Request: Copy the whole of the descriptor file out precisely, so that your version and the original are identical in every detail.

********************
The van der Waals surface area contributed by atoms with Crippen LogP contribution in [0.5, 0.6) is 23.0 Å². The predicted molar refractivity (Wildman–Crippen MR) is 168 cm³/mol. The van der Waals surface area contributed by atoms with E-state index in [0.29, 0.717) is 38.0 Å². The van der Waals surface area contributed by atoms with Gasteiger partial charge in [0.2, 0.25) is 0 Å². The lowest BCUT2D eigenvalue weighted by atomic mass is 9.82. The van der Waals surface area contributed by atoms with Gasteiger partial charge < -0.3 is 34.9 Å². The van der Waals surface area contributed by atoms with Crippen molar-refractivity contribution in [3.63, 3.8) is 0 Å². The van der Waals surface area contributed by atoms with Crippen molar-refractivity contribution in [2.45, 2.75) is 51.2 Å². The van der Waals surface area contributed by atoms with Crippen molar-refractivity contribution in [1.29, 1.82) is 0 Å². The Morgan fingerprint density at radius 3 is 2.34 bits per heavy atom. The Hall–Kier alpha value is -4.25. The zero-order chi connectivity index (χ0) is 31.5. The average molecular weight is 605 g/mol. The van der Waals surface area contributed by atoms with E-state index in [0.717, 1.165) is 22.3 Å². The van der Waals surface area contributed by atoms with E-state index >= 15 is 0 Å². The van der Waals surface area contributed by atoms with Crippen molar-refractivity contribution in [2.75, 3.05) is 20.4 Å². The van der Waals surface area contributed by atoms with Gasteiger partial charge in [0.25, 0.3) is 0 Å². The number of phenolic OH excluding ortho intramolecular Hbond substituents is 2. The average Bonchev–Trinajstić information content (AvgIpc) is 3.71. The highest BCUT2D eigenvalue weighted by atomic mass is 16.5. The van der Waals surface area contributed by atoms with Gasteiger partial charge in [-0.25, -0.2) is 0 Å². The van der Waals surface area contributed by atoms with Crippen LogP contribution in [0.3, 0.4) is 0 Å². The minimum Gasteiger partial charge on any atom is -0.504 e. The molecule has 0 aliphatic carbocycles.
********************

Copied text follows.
The van der Waals surface area contributed by atoms with Crippen LogP contribution in [0.5, 0.6) is 23.0 Å². The predicted molar refractivity (Wildman–Crippen MR) is 168 cm³/mol. The van der Waals surface area contributed by atoms with E-state index in [0.29, 0.717) is 38.0 Å². The van der Waals surface area contributed by atoms with Gasteiger partial charge in [0.2, 0.25) is 0 Å². The lowest BCUT2D eigenvalue weighted by atomic mass is 9.82. The van der Waals surface area contributed by atoms with Gasteiger partial charge < -0.3 is 34.9 Å². The van der Waals surface area contributed by atoms with Crippen molar-refractivity contribution in [3.63, 3.8) is 0 Å². The van der Waals surface area contributed by atoms with Crippen molar-refractivity contribution in [2.45, 2.75) is 51.2 Å². The van der Waals surface area contributed by atoms with Crippen molar-refractivity contribution in [1.29, 1.82) is 0 Å². The Morgan fingerprint density at radius 3 is 2.34 bits per heavy atom. The Hall–Kier alpha value is -4.25. The zero-order chi connectivity index (χ0) is 31.5. The average molecular weight is 605 g/mol. The van der Waals surface area contributed by atoms with E-state index in [0.717, 1.165) is 22.3 Å². The van der Waals surface area contributed by atoms with E-state index >= 15 is 0 Å². The van der Waals surface area contributed by atoms with Crippen molar-refractivity contribution in [2.75, 3.05) is 20.4 Å². The van der Waals surface area contributed by atoms with Gasteiger partial charge in [0.25, 0.3) is 0 Å². The number of phenolic OH excluding ortho intramolecular Hbond substituents is 2. The average Bonchev–Trinajstić information content (AvgIpc) is 3.71. The highest BCUT2D eigenvalue weighted by atomic mass is 16.5. The van der Waals surface area contributed by atoms with Gasteiger partial charge in [-0.25, -0.2) is 0 Å². The van der Waals surface area contributed by atoms with Crippen LogP contribution in [0.3, 0.4) is 0 Å². The minimum Gasteiger partial charge on any atom is -0.504 e. The molecule has 0 aliphatic carbocycles.